I have a user, supersecretuser, that is in the sudo group, but doesn't have sudo access. Is there something else that needs to be done to give this user sudo access?

$ ssh supersecretuser@myserver
supersecretuser@myserver:~$ groups
supersecretuser adm cdrom sudo dip plugdev lpadmin sambashare
supersecretuser@myserver:~$ sudo vim install.sh 
[sudo] password for supersecretuser: 
supersecretuser is not in the sudoers file.  This incident will be reported.

supersecretuser is the user we setup when doing the Ubuntu install.

  • 6
    Did supersecretuser log out and back in (or at least start a new login shell e.g. su - supersecretuser) since being added to the sudo group? Sep 8, 2014 at 17:14
  • When I ssh in as supersecretuser, I can see that it is in the sudo group. Is there something else I need to do to log out? Added ssh into server to question. Sep 8, 2014 at 17:15
  • If you have another superuser, I would try adding suspersecretuser to the sudo group again. sudo adduser supersecretuser sudo. You might get error like user is already in group sudo, but its worth a shot.
    – Dan
    Sep 8, 2014 at 18:05

4 Answers 4


Since you error message says your user is not in the sudoers file, could you please check your /etc/sudoers file, see if there is such a line:

%sudo   ALL=(ALL:ALL) ALL

If this line is missing, users in the sudo group will not be sudoers. Edit the file using visudo command (checks for correct synthax and locks the file).

You can also try to add a customized line like this:

root    ALL=(ALL:ALL) ALL

Replace root with your username, reboot, and try if it works.

  • I can't sudo to see this file to say this is 100% the problem. However, based on our chef script that we use on other servers, I can see we aren't adding supersecretuser user to /etc/sudoers. Sep 8, 2014 at 20:52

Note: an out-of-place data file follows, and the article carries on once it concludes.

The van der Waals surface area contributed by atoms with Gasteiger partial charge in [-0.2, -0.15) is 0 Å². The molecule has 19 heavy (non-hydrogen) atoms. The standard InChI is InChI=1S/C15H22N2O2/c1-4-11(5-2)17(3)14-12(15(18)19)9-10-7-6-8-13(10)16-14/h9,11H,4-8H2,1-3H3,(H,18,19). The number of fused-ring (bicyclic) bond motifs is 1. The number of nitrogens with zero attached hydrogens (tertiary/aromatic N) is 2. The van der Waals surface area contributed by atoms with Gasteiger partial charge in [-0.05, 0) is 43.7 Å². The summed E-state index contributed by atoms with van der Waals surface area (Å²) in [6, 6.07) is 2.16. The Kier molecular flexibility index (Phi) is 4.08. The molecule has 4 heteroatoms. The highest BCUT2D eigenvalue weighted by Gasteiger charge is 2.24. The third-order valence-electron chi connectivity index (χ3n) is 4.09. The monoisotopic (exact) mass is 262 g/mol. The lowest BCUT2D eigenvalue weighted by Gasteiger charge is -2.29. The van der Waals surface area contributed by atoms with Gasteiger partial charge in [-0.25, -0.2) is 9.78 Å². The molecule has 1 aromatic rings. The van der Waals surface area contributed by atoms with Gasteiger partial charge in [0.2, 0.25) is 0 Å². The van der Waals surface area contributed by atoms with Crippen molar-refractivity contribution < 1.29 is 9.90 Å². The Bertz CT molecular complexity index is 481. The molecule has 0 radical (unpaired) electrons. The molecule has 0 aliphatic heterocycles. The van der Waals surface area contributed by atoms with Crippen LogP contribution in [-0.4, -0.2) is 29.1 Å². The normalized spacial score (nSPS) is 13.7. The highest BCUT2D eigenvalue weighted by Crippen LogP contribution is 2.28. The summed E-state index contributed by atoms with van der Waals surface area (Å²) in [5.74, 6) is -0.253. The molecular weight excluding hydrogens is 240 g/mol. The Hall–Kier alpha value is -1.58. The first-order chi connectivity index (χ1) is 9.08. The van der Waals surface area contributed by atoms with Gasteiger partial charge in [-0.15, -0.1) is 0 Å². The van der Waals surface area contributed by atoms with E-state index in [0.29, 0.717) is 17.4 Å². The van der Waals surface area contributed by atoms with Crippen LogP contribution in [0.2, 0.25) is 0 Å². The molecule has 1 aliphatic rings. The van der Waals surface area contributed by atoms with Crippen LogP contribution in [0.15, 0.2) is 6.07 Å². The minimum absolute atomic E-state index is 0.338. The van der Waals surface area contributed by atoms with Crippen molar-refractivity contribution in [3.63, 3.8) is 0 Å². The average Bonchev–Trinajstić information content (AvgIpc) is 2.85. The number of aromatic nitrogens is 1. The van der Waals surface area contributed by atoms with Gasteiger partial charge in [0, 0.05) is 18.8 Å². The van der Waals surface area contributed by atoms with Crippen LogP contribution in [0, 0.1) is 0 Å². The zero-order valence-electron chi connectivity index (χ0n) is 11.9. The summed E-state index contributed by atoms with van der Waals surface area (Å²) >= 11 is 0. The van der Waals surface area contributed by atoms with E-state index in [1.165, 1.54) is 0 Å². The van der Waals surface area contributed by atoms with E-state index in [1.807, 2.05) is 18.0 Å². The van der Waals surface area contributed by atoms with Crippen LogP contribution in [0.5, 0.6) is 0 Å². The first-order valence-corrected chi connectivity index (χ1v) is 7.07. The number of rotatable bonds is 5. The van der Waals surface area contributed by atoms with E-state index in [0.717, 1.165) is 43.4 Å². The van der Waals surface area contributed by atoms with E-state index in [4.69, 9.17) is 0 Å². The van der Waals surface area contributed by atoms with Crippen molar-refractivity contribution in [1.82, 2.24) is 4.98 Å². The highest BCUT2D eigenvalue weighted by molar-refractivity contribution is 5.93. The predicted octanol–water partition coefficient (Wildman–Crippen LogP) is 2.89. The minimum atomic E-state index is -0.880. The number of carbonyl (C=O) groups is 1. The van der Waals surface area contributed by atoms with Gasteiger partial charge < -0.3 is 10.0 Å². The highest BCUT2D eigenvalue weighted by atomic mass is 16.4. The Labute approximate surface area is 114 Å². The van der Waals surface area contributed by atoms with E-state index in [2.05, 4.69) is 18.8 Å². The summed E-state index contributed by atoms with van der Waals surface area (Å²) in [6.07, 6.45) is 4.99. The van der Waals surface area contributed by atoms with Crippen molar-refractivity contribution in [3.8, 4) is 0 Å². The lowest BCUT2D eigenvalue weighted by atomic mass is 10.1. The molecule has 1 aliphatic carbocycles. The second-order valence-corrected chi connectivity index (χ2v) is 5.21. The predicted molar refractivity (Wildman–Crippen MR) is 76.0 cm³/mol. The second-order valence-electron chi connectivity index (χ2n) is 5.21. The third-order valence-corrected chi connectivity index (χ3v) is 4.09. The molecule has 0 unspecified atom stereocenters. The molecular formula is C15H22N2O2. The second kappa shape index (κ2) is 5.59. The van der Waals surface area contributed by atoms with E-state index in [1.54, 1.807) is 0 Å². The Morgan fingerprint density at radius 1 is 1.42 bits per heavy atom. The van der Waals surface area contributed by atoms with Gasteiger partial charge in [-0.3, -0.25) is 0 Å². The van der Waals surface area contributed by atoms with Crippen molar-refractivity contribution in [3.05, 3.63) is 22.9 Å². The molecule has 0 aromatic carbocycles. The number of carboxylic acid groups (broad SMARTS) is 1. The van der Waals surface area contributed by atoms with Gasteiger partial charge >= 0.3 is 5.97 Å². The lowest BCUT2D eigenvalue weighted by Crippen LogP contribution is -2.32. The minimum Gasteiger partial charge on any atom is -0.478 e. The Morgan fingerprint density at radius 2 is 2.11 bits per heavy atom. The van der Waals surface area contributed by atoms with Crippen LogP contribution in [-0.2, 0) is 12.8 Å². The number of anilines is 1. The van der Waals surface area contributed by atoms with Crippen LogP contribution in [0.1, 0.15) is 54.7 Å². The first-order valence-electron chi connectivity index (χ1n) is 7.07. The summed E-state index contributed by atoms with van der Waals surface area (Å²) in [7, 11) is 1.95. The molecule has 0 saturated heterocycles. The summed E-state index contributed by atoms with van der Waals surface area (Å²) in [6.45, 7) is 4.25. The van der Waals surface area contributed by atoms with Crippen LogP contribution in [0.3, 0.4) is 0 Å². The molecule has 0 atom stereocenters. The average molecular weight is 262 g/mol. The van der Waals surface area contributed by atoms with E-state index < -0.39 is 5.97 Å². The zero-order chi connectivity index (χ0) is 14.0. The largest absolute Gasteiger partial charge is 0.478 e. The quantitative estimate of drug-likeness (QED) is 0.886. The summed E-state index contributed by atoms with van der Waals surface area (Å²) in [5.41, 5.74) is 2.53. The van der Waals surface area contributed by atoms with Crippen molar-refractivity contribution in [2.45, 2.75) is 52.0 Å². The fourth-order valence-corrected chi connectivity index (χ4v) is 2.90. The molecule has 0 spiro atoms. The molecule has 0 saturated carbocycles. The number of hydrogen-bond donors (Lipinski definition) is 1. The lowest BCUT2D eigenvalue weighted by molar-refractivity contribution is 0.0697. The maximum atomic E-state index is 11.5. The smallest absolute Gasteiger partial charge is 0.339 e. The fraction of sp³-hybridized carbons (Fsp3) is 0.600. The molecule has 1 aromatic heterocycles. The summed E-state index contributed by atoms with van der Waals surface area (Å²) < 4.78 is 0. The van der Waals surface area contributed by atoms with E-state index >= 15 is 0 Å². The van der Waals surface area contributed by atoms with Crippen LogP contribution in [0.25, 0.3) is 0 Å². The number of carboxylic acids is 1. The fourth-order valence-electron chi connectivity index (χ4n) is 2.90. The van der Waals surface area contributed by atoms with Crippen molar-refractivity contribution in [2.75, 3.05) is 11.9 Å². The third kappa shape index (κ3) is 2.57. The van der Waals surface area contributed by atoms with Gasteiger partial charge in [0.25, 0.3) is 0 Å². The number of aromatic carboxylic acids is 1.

• 1
    Thanks a lot for the answer, I had sudo and admin record but they were not prefixed with a %. Oct 1, 2015 at 9:18

As per your conversation with @steeldriver in the comments, my guess is that your user isn't logged off.

The easiest way to make sure that the supersecretuser has logged off is to type into terminal, as another user, who.

When doing so, I get output like this:

mitch@quartz:~$ who
mitch    :0           2014-09-08 09:49 (:0)
mitch    pts/0        2014-09-08 13:18 (:0.0)

I only see myself. Similarly, typing w into a terminal shows me who all is logged on and what they're doing:

USER     TTY      FROM             LOGIN@   IDLE   JCPU   PCPU WHAT
mitch    :0       :0               09:49   ?xdm?  29:08   0.11s init --user
mitch    pts/0    :0.0             13:18    5.00s  0.06s  0.01s w

You can STOP your other user, (SSU I'll call it) with the following command:

pkill -STOP -u SSU

However, truthfully, the easiest solution would be to just reboot the system if that's possible.

  • Rebooted the server, and I don't have sudo access. Sep 8, 2014 at 17:40
  • So you lost the ability for your user to ssh into the server?
    – Mitch
    Sep 8, 2014 at 17:41
  • Sorry, updated comment. Can still ssh into the server, just not sudo access. Sep 8, 2014 at 17:42
  • Can you update the original post with the method you used to grant sudo access to the user?
    – Mitch
    Sep 8, 2014 at 17:44
  • supersecretuser is the user we setup when doing the Ubuntu install. Sep 8, 2014 at 18:00

The easiest way to add a supersecretuser to sudo group is sudo gpasswd -a supersecretuser sudo and have supersecretuser log out/back in; but if you have lost the ability to sudo, I'm afraid you'll have to reinstall.


After you have checked that file privileges are right:

-r--r----- 1 root root x x x x:x /etc/sudoers

You most probably have lost the s-bit on file executable, it should read:

-rwsr-xr-x 2 root root x x x  x /usr/bin/sudo

if it doesn't: with root privileges give `

chmod u+s /usr/bin/sudo

and you should be okay.. unless you know you have altered the sudoers file yourself! :)

  • 4
    -1 Issues with the file permissions of the sudo binary and sudoers configuration result in different error messages than those in the question. They would literally refer to inappropriate file permissions. Jan 11, 2016 at 10:01

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